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book review

Low By Anna Quon, Invisible Publishing, 287 pages, $19.95

Is there anyone so mysterious as the self? In Anna Quon's novel of mental illness, 19-year-old Adriana Song's slide into depression is so slow, it's hard to say when it begins. In fact, she is feeling merely low until well-meaning people push her to a crisis – or so it seems. Quon tells the story in third person but keeps the reader so close to Song that it's hard to tell whether the character's stay at the Nova Scotia Hospital is driving her crazy or if that's just her mindset colouring our view. The result is an empathetic coming-of-age story about the redemptive power of love. (Sadly, though, the book is marred by sloppy proofreading.)

Jack Chambers' Red and Green: An Artist's Inquiry into the Nature of Meaning Decrypted by Tom Smart The Porcupine's Quill, 173 pages, $22.95

In Canadian art circles Jack Chambers's Red and Green is the stuff of legend. Begun in 1969 when Chambers was diagnosed with leukemia, it's the original literary mash-up: hundreds of quotations selected and arranged to present the painter and filmmaker's theory of perception. Due to copyright restrictions, Chambers's manuscript remains unpublishable, but we now have the next best thing. Former McMichael gallery head Tom Smart provides a detailed analysis even while retaining authorial distance from his subject, acknowledging, for instance, where Chambers's mysticism may test readers' credulity. This dense, theoretical book is not for everyone, but it remains a fascinating portrait of an artist's quest for transcendence in the face of mortality.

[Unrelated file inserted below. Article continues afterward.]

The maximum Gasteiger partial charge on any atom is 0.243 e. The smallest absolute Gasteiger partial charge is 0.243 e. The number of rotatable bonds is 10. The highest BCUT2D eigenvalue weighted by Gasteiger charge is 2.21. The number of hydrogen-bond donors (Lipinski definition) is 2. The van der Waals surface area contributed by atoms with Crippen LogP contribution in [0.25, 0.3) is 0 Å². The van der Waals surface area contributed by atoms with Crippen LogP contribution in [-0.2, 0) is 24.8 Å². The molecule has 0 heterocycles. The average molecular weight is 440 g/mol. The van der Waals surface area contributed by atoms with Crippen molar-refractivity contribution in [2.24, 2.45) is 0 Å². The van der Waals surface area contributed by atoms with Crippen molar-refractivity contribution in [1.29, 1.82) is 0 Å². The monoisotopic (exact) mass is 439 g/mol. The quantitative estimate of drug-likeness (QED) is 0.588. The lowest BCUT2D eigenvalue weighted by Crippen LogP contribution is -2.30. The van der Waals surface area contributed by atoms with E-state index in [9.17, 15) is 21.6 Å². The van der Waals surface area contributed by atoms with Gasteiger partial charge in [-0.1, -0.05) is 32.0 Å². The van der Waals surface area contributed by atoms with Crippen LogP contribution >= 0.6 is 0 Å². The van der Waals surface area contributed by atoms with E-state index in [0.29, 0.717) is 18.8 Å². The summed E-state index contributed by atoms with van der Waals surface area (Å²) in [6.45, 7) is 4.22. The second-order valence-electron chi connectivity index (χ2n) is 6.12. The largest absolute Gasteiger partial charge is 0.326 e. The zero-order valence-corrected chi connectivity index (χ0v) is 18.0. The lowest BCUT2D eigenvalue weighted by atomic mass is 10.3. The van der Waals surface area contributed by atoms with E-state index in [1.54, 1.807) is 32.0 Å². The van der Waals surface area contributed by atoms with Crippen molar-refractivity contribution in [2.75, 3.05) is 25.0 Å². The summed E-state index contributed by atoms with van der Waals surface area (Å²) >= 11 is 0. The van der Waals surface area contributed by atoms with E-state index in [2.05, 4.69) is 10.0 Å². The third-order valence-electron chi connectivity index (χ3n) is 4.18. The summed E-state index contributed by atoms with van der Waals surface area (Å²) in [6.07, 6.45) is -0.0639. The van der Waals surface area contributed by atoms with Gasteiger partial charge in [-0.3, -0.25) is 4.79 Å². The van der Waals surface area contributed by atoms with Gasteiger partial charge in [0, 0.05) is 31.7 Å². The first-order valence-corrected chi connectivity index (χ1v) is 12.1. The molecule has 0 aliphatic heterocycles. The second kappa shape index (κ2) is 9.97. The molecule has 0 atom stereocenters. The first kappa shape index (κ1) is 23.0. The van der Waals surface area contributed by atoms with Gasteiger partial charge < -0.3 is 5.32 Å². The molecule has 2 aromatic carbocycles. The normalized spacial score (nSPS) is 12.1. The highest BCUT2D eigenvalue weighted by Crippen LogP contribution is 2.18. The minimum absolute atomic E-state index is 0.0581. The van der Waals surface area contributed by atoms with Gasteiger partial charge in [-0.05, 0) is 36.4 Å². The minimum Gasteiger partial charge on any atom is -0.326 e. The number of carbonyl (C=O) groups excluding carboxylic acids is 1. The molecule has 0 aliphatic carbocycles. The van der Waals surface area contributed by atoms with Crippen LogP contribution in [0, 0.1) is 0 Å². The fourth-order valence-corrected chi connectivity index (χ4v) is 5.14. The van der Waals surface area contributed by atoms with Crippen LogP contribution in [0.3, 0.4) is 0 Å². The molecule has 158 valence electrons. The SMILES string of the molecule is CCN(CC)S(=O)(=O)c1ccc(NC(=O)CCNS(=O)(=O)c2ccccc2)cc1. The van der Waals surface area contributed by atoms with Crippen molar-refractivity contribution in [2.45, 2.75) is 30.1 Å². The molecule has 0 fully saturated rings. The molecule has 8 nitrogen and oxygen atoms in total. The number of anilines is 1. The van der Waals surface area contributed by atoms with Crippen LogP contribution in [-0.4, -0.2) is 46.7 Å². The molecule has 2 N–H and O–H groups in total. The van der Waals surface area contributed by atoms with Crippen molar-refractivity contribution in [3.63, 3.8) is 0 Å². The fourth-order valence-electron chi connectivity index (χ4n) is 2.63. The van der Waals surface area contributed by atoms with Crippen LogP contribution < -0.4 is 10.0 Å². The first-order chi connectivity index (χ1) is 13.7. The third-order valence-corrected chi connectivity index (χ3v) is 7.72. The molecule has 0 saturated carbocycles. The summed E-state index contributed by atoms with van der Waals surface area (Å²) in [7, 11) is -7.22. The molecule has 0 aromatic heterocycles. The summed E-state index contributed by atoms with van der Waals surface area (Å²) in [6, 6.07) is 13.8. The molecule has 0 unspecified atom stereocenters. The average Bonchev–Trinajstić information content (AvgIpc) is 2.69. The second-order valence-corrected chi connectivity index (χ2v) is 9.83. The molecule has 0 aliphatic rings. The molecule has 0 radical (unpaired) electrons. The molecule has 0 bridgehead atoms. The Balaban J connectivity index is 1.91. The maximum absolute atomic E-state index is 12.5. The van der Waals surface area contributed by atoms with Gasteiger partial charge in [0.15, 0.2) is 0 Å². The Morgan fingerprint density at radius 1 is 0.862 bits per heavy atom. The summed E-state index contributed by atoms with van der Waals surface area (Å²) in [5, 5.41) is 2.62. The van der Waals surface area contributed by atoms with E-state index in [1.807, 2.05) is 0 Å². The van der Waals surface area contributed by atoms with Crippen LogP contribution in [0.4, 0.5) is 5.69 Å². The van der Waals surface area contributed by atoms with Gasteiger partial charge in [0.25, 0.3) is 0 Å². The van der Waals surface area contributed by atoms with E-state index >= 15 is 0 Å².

Keeping the Peace By Colette Maitland, Biblioasis, 238 pages, $19.95

Someone must pay the price to keep the peace. In this debut collection of stories, only one character bears the formal title of "peacekeeper" – and he's dead – but each story has its person who will pay a personal toll, voluntarily or not, to avoid conflict. Set in small-town Eastern Ontario, the threat of social censure is a prominent force running through the collection. Greater linking of stories would have bolstered the sense, to which several characters attest, that in a small community everyone knows your business. Individually these stories are well rendered, with a wide array of lifelike characters facing moments of personal compromise.

Are You Ready to Be Lucky? By Rosemary Nixon, Freehand Books, 228 pages, $21.95

"God abhors divorce." So says a minister in Rosemary Nixon's comedy of middle-aged divorcees ready to find true love for the second, third, maybe even the fourth time. Unlucky for the minister, his charges don't take things so seriously. In this book, "Till death do us part" is given as much reverence as the bouquet – composed of vegetables – carried down the aisle by a happy-go-lucky bride. Nixon's characters reveal foibles rich with farce and this is where the author is at her best. The stories unravel at the end, making for a realistic if not entirely satisfying conclusion, yet the characters remain hopeful of their chances, even after rolling a seven.